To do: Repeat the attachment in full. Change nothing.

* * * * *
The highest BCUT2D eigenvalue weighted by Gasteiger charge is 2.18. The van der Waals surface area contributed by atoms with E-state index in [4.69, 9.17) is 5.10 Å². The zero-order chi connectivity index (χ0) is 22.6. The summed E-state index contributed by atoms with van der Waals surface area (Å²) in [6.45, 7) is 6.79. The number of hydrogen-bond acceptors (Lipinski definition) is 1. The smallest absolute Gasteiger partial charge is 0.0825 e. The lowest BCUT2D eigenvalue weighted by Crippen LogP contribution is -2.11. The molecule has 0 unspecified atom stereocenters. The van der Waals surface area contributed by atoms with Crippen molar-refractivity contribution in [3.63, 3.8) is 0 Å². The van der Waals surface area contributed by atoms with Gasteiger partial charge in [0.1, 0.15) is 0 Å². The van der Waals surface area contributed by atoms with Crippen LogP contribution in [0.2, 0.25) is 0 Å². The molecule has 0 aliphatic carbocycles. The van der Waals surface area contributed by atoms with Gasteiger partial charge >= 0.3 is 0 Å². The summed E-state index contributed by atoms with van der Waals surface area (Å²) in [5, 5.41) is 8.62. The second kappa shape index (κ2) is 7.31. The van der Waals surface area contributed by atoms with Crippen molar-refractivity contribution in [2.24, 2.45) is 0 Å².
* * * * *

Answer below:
The highest BCUT2D eigenvalue weighted by Gasteiger charge is 2.18. The van der Waals surface area contributed by atoms with E-state index in [4.69, 9.17) is 5.10 Å². The zero-order chi connectivity index (χ0) is 22.6. The summed E-state index contributed by atoms with van der Waals surface area (Å²) in [6.45, 7) is 6.79. The number of hydrogen-bond acceptors (Lipinski definition) is 1. The smallest absolute Gasteiger partial charge is 0.0825 e. The lowest BCUT2D eigenvalue weighted by Crippen LogP contribution is -2.11. The molecule has 0 unspecified atom stereocenters. The van der Waals surface area contributed by atoms with Crippen molar-refractivity contribution in [3.63, 3.8) is 0 Å². The van der Waals surface area contributed by atoms with Gasteiger partial charge in [0.1, 0.15) is 0 Å². The van der Waals surface area contributed by atoms with Crippen LogP contribution in [0.2, 0.25) is 0 Å². The molecule has 0 aliphatic carbocycles. The van der Waals surface area contributed by atoms with Gasteiger partial charge >= 0.3 is 0 Å². The summed E-state index contributed by atoms with van der Waals surface area (Å²) in [5, 5.41) is 8.62. The second kappa shape index (κ2) is 7.31. The van der Waals surface area contributed by atoms with Crippen molar-refractivity contribution in [2.24, 2.45) is 0 Å².